Menswear is most often seen to be much simpler than womenswear. However, this does not stop the fashion forces to create newer trends, changing styling norms and bringing forward fresher ideas to the forefront of menswear. This article will discuss a few of those rising trends and how we as the common consumer can learn from them or even be affected by them.
The return of tailoring
Custom-fitted clothing always stands out. While a majority of consumers prefer to tailor only for big occasions, technological changes have made it much easier to access custom-fitted menswear for most occasions. An ironically contemporary rise of what is being called "Old Money" clothing has had consumers giving sudden importance to being better fitted rather than being better designed.
In a world of rapid machines and fast fashion grouping sizes to the highest extent, a shift to tailoring might be heavier on the pocket but will definitely give pleasure to the eyes.
The HBO show 'Succession' recently had heads turning at the thought of quiet luxury which is simply defined as well-made designer clothes with minimal or no branding. Big brands are always going to hold prime fabrics and have top-tier quality but what quiet luxury essentially stands to portray is the fact that openly expressive branding is more so for those who are trying to look rich rather than those who are.
This brings back the concept of plain hoodies and tiny embroideries of logos on chests in comparison to heavier prints and all-around logo tees.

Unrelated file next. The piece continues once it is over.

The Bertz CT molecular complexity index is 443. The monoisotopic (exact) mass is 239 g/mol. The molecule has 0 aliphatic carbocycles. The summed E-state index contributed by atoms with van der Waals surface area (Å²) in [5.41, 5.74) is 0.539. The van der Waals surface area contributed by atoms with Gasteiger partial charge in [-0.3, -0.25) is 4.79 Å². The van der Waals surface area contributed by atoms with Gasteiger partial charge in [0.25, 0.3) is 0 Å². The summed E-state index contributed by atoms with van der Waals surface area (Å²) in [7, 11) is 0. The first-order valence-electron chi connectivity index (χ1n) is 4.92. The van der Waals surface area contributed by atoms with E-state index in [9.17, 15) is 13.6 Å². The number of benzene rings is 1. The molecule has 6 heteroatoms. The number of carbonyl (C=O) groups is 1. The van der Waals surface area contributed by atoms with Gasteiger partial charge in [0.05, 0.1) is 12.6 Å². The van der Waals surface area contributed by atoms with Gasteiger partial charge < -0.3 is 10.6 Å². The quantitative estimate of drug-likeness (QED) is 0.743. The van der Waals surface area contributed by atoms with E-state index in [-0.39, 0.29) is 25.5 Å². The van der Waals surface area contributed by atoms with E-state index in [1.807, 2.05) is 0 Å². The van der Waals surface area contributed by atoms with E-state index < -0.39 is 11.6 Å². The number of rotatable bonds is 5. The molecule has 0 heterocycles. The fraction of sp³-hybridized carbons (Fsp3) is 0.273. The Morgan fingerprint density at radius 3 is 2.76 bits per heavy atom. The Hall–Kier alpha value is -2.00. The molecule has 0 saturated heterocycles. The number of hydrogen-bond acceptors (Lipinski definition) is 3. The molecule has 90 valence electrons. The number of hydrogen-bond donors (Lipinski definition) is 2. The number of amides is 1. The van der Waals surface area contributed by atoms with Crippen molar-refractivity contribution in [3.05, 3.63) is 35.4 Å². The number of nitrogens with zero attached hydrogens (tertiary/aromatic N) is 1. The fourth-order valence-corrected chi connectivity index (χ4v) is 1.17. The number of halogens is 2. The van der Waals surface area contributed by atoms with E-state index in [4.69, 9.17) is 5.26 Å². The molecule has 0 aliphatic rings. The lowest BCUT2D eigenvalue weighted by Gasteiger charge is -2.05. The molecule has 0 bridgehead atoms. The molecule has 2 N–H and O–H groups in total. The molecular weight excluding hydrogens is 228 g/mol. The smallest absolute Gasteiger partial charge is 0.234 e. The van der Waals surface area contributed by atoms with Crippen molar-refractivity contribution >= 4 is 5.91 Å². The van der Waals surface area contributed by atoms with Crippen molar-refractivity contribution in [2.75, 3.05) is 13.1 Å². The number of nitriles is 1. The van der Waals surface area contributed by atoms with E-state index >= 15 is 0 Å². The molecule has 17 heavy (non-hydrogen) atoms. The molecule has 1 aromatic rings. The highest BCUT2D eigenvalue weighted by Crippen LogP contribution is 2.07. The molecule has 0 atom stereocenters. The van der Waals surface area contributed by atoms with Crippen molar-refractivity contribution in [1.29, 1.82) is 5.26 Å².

Just as gender norms become more fluid, their effect on the fashion industry becomes clear as well. We’re seeing more and more gender-fluid collections, which are not designed nor marketed toward any specific gender and refrain from splitting any item, colour, print, pattern, fabric etc., into gender binaries. And while fashion fluidity is nothing new, markets have begun to realize it openly just as time progresses.
Simply put, blue is not a boy's colour anymore just as pink isn't one for girls. While the notion transcends colour and can be noticed in the silhouettes of most designs as well, it primarily stands as being a single product for a common consumer with no limitations. And just as fashion fluidity gains momentum, the norms of "what is for who to where" are thrown out of the window.
While most trends are considered to be fads that do not last, these are predicted to be the new norm of styling and fashion in general. To conclude, striving to understand and apply these trends better is all we wish to achieve.
19th July . Shivansh Gogia